The performance of a system is at the level of its processes.
Code repositories are foundations in the organization of our software development life-cycle, organization and collaboration mechanisms.
A choice of mono or multi-repository is therefore structuring and impacting, hence its debate in the community.
We were able to share this theme during the round table “How can a choice of mono or multi-repository improve your quality?”
The purpose of this article is to take a step back from the developments that led to the emergence of mono and multi-repositories.
So let’s talk about monolith, microservices and perspectives around this hotly debated topic.
The mono-repo was historically the only possible option
Some of the so-called legacy systems are already part of museums.
The time when everyone had necessarily known these systems, their green screens, slowly started to disappear.
We would even tend to want to hide owning such a system to be able to attract recent talents.
In short, most of these legacy systems are rooted in the Mainframe and other AS400s.
Built and operated on a single, centralized platform, their components are built on a common base.
Additionally, the ecosystem was far from providing tools such as Git, Jenkins and being able to adopt CI/CD practices.
The context, maturity of the ecosystem and lack of interoperability were all factors brought together to collaborate exclusively on the mono-repository model.
Monolith and mono-repo had their set of true challenges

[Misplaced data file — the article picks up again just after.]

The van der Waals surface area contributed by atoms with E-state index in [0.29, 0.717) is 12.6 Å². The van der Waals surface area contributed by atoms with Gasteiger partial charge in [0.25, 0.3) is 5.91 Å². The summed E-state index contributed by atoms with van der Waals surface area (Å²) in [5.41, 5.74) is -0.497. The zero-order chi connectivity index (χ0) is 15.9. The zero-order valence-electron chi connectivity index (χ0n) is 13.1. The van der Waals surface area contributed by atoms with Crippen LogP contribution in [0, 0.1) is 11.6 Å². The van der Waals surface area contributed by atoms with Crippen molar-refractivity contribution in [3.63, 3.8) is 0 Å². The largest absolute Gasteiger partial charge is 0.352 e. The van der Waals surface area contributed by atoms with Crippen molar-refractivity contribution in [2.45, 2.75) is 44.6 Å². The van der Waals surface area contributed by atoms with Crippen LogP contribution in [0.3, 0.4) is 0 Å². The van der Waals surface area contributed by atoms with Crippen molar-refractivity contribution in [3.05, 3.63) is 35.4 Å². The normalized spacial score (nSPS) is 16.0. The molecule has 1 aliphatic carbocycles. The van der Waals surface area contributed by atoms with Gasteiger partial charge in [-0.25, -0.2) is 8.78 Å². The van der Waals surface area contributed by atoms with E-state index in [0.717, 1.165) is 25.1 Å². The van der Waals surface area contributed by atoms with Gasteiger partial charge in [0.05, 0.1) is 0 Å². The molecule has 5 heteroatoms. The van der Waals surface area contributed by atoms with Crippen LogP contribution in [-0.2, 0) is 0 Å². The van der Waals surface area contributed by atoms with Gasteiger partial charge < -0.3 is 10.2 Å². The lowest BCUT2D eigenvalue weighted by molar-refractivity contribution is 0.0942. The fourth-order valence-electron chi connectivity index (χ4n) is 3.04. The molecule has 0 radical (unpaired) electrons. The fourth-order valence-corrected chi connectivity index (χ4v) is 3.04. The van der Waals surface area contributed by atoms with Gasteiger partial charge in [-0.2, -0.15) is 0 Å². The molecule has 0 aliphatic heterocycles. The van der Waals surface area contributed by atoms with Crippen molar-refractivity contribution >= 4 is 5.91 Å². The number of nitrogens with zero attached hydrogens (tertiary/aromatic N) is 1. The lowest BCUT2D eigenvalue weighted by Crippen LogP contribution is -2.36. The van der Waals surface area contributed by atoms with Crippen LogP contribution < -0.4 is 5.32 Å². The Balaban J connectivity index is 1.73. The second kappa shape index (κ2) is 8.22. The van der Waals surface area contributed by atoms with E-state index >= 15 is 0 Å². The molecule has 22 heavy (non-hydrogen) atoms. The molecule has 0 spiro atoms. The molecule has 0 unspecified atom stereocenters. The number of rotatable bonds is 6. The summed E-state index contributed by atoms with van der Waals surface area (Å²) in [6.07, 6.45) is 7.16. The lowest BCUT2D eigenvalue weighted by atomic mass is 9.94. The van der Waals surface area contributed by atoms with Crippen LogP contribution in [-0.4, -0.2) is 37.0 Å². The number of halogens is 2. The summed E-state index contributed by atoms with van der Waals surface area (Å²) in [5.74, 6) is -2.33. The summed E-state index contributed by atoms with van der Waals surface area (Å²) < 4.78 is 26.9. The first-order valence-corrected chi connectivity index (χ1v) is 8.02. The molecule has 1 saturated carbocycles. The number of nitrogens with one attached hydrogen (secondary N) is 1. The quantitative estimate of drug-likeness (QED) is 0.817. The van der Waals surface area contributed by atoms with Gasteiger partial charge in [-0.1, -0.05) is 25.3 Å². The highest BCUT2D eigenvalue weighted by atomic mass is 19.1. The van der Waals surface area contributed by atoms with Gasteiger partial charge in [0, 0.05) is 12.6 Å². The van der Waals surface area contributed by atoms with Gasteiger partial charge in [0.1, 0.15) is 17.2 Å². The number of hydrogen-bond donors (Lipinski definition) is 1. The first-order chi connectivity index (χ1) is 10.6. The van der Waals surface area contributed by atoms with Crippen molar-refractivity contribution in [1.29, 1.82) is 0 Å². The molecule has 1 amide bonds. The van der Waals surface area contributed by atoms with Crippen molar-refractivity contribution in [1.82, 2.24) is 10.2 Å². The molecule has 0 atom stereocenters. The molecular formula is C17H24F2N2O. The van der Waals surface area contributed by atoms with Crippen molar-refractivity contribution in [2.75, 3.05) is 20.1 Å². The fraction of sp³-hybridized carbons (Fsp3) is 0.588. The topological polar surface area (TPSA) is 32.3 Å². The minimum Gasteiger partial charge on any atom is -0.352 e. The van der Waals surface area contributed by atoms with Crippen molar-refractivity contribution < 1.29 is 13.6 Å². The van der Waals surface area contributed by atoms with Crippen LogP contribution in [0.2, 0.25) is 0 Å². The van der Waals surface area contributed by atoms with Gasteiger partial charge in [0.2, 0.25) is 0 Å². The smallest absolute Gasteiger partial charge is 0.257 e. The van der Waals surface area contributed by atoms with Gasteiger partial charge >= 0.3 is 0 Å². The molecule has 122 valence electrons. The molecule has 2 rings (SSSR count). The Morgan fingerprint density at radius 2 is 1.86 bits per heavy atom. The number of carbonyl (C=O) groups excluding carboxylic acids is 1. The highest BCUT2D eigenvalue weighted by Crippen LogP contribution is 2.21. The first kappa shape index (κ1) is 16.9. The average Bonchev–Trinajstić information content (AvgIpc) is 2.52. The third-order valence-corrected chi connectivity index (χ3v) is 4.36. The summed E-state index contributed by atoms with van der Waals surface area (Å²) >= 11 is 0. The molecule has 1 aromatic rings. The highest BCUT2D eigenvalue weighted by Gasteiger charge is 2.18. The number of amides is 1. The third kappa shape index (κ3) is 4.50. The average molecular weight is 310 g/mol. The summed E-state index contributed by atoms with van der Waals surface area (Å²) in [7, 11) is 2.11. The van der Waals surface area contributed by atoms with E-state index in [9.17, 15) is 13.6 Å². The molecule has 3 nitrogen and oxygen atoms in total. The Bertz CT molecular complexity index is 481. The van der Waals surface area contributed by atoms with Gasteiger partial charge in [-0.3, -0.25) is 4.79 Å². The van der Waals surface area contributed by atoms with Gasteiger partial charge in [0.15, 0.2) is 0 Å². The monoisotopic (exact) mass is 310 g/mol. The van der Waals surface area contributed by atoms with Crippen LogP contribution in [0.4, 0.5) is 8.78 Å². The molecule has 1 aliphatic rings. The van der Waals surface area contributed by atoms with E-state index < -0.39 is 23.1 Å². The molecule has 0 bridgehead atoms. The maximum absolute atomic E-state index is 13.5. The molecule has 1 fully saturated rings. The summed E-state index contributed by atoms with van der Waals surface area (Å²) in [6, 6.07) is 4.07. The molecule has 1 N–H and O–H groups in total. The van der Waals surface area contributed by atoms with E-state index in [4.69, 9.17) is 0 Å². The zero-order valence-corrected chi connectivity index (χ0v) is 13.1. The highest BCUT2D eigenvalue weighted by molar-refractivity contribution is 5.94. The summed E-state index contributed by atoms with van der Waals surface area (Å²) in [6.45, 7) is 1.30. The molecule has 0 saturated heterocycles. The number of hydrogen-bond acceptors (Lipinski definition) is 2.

Remember that the challenges were to run batches on time windows for resource constraints.
It was also difficult to deliver evolutions in parallel, confronting the limiting factor of its organization.
The integration of a new member in the team was also difficult by the volume of information to integrate and the complexity of the system.
We could already have talked about Cognitive Load.
It was globally difficult to contain the entropy of such a system, the complexity had to be managed, it was inevitably found in this monolith.
These various issues and business needs have led to the creation of more distributed systems.
The ecosystem has evolved towards distributed architectures enabling multi-repo
New platforms and means of communication have therefore appeared.
We note, for example, the appearance of remote procedure calls such as Corba, which then evolved into more standard web service protocols.
Keep in mind that their goal was to meet the challenges of acceleration by parallelizing services between different teams.
Secondly, SOA appeared with the promise of reuse of services to accelerate and capitalize on investments.
It is in this ecosystem that multi-repos architectures appeared, supporting a distribution of the complexity of the overall system.
So we were saved?
Not that much.
Distributed systems and multi-repo came with their issues
This famous reuse implemented by strong synchronous service couplings has created architectures often called spaghetti-code.
Although often associated with microservices, I am convinced that any type of architecture can be misconceived.
Spaghetti architectures are not just for microservices, we could already design batches very badly in a Mainframe.Antoine Craske
So mono-repos had become completely obsolete?
They survive in a good number of organizations which still have a Mainframe on core business processes today.
The distribution of applications has in fact made the subject of repositories a global subject of the software development system.
Frequently encountered problems are related to purely technological choices made to decide one model upon another.
For instance, we decide to have a repository per team and technology, what could be more logical?
The loss of sight of the system as a whole and of its objectives is what is lacking in the weighting of the model to be retained.
Then came the microservices.
The risks of Microservices and multi-repo by default